Ilona Van Hoek

about the artist
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I was born in Berlin, June 10, 1949, and lived there for 30 years.

The Ruins and post WWII — the need for a new beginning, and still, the warmth within my family. In spare times it was painted and music was played, this is what I especially learned from my parents.

My Father — he was an unusual person, and still through his character he shaped me the most in life. Later came art teacher and sculptor Inge Hunzinger. She played a role in the development of my art.

My father passed away when I was only 22 years old. His easel and painting materials were his advice to continue that for which he fought in his entire life.

Even though I was being presented through my artwork as the best teenager in Berlin, I was not allowed to follow a degree in graphic arts, because my mediocre in Russian language was not sufficient.

After moving to Holland, I was not allowed to work in any way for the first three years living there (in which I had no money of my own so painting was prohibited to me) When coming to the United states, similar retrictions and situations followed.

Today’s times won’t allow us to simply paint something because it looks pretty. I try to bring awareness in my artwork.

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about the artist

Apart from the inheritance of salient features the upbringing takes up a considerable part in achieving a status gained through personal merit rather than as a result of the circumstances into which somebody is born. Nonetheless, it is also significant how the environment presents itself to the adolescent.

I my case an art-interested family tree can be traced to the 17th century; my maternal grandfather was a wrought-iron craftsman, and my mother painted; the father of my father was involved in the art of painting; my father made oil paintings, charcoal and pencil drawings.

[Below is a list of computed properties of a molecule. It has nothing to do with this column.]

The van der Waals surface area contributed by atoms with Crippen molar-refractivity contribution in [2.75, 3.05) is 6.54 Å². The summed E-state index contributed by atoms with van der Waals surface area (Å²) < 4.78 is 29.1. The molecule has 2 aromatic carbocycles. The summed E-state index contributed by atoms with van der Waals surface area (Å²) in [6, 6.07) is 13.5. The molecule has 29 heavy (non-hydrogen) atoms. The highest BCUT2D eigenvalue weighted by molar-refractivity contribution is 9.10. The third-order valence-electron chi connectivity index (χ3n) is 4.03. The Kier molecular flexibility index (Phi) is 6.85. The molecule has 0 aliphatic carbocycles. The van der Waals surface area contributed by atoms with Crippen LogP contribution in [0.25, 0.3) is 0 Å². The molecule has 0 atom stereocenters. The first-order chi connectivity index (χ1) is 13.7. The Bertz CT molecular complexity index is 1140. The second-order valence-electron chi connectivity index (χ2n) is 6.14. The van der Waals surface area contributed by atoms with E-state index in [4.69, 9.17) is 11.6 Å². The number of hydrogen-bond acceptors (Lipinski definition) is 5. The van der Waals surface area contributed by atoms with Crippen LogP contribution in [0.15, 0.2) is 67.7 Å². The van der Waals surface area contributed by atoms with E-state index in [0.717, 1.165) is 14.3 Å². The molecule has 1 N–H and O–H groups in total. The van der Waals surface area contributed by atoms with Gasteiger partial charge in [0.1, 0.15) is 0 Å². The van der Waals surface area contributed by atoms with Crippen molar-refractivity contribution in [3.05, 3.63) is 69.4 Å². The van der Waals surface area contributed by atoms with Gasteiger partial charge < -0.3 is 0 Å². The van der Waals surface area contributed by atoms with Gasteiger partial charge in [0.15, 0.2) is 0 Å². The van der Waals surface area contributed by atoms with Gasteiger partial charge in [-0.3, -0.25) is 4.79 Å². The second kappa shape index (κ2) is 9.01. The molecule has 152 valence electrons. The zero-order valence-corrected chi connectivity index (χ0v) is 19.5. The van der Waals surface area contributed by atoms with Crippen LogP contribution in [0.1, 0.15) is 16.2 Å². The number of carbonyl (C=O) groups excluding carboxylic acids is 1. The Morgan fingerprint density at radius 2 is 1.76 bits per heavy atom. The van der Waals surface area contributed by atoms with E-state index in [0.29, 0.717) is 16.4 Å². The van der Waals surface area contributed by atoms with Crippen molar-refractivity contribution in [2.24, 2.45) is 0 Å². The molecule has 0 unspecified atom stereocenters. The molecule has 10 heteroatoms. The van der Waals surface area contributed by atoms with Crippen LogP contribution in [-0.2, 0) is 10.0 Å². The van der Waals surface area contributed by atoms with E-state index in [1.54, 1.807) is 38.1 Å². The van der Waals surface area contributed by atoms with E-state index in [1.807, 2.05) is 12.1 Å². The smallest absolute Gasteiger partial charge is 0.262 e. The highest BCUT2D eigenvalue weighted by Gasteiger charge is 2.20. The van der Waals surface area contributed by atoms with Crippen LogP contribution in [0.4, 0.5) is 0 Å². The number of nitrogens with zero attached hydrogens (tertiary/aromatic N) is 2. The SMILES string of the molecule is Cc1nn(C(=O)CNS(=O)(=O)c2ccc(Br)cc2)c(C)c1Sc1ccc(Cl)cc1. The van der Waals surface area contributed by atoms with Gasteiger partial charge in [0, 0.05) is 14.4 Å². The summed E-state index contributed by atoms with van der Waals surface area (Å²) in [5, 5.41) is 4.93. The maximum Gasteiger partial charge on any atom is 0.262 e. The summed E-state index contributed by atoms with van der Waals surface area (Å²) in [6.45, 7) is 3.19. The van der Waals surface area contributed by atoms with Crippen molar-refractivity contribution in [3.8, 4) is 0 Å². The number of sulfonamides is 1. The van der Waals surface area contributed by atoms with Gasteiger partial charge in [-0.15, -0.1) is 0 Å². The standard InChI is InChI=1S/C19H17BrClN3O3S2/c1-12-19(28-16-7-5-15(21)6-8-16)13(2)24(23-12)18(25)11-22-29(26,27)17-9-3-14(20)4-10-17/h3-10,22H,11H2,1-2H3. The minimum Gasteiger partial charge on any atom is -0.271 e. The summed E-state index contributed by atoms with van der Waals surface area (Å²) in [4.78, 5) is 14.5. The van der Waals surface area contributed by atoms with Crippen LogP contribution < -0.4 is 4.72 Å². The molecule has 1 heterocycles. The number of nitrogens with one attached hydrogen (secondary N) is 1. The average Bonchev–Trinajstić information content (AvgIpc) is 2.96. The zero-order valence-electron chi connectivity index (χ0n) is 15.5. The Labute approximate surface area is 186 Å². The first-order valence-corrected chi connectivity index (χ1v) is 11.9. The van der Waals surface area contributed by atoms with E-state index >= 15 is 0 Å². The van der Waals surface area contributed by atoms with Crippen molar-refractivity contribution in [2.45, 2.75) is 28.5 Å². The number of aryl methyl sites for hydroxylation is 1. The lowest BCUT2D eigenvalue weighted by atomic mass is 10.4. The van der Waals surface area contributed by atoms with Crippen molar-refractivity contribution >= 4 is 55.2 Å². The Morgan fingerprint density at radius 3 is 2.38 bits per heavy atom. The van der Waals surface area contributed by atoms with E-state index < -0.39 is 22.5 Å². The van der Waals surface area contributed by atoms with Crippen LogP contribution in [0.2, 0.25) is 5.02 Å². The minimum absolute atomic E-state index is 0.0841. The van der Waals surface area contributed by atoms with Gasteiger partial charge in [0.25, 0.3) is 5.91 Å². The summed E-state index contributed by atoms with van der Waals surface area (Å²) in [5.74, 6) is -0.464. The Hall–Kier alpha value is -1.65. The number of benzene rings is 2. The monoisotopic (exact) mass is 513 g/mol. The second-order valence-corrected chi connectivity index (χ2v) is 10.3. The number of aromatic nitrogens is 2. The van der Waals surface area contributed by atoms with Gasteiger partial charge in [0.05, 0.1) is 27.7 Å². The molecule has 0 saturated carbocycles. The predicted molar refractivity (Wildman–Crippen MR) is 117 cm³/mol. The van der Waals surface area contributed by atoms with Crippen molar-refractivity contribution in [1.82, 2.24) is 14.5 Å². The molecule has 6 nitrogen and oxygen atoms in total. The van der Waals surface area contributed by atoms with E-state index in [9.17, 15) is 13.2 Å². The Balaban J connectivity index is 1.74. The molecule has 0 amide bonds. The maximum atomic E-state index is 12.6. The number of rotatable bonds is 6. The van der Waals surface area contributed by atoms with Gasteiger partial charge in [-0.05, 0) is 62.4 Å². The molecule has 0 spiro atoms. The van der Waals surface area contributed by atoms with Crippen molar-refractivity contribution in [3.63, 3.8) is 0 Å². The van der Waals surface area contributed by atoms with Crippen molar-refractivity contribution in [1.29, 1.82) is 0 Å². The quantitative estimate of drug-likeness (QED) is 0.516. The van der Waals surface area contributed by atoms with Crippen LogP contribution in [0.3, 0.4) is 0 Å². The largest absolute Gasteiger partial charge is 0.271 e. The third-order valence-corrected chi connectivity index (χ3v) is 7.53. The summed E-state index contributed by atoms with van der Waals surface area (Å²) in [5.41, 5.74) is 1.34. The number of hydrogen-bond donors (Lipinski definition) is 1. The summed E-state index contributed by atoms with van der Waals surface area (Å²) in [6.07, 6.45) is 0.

Following World War II, I grew up in a financial crisis with only a few toys and the neighborhood was covered with ruins. You could hardly appreciate a beautiful sight when it comes to architecture. But there was nature, improvisation and a lot of fantasies. Also count the practical knowledge of individuals in Rahnsdorf, my neighborhood, which included artists such as sculptors and writers.

As a little child I learned to paint on sand ways. My father animated me to decipher figures and images in the clouds and in nature. We painted with our mind, let it develop our great paintings, tried to explain it to others, and subsequently to search for a novel imaginary picture. We employed hours and hours therewith and crept into a beautiful and different world.

I remember that in the latter days of my childhood, during nighttime, I was painting pictures in my mind, and these were brought onto paper diurnal. By the way, this ability is sustained into the present. I usually produce a painting mentally days before the act of painting. The mental picture is in a finished state, with color and full detail, allowing that what I see can be put on canvas. (Unless, of course, there is interference and distraction)

When I was about 12 years old I painted portraits not just about to perfectly freeze them onto paper, but to be keen to utilize minimal time and stress the facial expressions. Often I modified the drawing and made it different to look like younger or older faces. Later, during my travels I exploited this achievement to receive money in return to finance the expenses of traveling.

Nowadays I am asked whether I use sketches, or whether I am capturing photos, or whether I need models for a painting. —No— I don’t need all of this because I have this ability to create a complete and detailed picture in my mind. Of course I copied the freedom statue, Venus von Willendorf, Einstein, Buddha. In this respect you would try to represent at best what has been produced already. Except for little deviations I am a lifelong surrealistic painter.

With this style, and the underlying concept, it is possible to craft the early-on learned views onto the canvas. Fantasy and reality as well as mysticism, history and future can be intertwined, without violating the embodied scene. The viewer is capable to develop its own version of the embodiment, allowing a hike into a fantastic world.


  • Agora Gallery, January 2006
  • Agora Gallery, June 2007
  • Amsterdam Whitney Gallery, Jan. 2008
  • Ico Gallery, New York, September 2008
  • “Russian Art Week” International Exhibition & Competition 2009 (St. Petersburg)
  • Lithauen — Exhibition & Competition (Vilnius 2009)
  • Kiev, Ukraine 2009
  • Moscow, Exhibition spring 2010
  • Southern Nevada Museum of Fine Art, Las Vegas, Nevada, Summer 2010
  • Broadway Gallery, New York 2010


  • Best Of Worldwide Oil Artists Volume I, 2009
  • Annual International Contemporary Masters Volume III - Fine Art, 2010
  • International Contemporary Artists, Vol. I, 2010
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